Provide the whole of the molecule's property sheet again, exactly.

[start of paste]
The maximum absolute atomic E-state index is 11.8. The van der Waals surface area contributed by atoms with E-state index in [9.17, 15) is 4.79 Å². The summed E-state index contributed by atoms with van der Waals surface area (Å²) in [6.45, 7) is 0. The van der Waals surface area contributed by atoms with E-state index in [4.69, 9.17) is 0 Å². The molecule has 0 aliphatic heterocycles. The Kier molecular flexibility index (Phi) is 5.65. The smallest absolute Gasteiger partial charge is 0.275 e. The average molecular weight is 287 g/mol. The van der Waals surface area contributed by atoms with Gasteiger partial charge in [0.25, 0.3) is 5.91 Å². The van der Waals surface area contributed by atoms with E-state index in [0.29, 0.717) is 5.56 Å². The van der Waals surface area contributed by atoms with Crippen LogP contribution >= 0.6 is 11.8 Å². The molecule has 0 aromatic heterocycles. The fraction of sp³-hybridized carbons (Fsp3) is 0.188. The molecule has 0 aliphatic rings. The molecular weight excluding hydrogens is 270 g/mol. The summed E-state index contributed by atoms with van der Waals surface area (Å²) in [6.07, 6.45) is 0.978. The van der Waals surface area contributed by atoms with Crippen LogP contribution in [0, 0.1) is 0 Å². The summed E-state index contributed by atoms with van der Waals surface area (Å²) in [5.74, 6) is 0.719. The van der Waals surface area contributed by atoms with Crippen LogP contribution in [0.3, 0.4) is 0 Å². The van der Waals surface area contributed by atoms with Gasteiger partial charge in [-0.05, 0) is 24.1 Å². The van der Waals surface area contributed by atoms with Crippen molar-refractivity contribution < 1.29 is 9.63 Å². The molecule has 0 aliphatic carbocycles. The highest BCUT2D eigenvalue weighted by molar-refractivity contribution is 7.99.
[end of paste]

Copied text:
The maximum absolute atomic E-state index is 11.8. The van der Waals surface area contributed by atoms with E-state index in [9.17, 15) is 4.79 Å². The summed E-state index contributed by atoms with van der Waals surface area (Å²) in [6.45, 7) is 0. The van der Waals surface area contributed by atoms with E-state index in [4.69, 9.17) is 0 Å². The molecule has 0 aliphatic heterocycles. The Kier molecular flexibility index (Phi) is 5.65. The smallest absolute Gasteiger partial charge is 0.275 e. The average molecular weight is 287 g/mol. The van der Waals surface area contributed by atoms with Gasteiger partial charge in [0.25, 0.3) is 5.91 Å². The van der Waals surface area contributed by atoms with E-state index in [0.29, 0.717) is 5.56 Å². The van der Waals surface area contributed by atoms with Crippen LogP contribution >= 0.6 is 11.8 Å². The molecule has 0 aromatic heterocycles. The fraction of sp³-hybridized carbons (Fsp3) is 0.188. The molecule has 0 aliphatic rings. The molecular weight excluding hydrogens is 270 g/mol. The summed E-state index contributed by atoms with van der Waals surface area (Å²) in [6.07, 6.45) is 0.978. The van der Waals surface area contributed by atoms with Crippen LogP contribution in [0, 0.1) is 0 Å². The summed E-state index contributed by atoms with van der Waals surface area (Å²) in [5.74, 6) is 0.719. The van der Waals surface area contributed by atoms with Crippen LogP contribution in [0.3, 0.4) is 0 Å². The van der Waals surface area contributed by atoms with Gasteiger partial charge in [-0.05, 0) is 24.1 Å². The van der Waals surface area contributed by atoms with Crippen molar-refractivity contribution < 1.29 is 9.63 Å². The molecule has 0 aliphatic carbocycles. The highest BCUT2D eigenvalue weighted by molar-refractivity contribution is 7.99.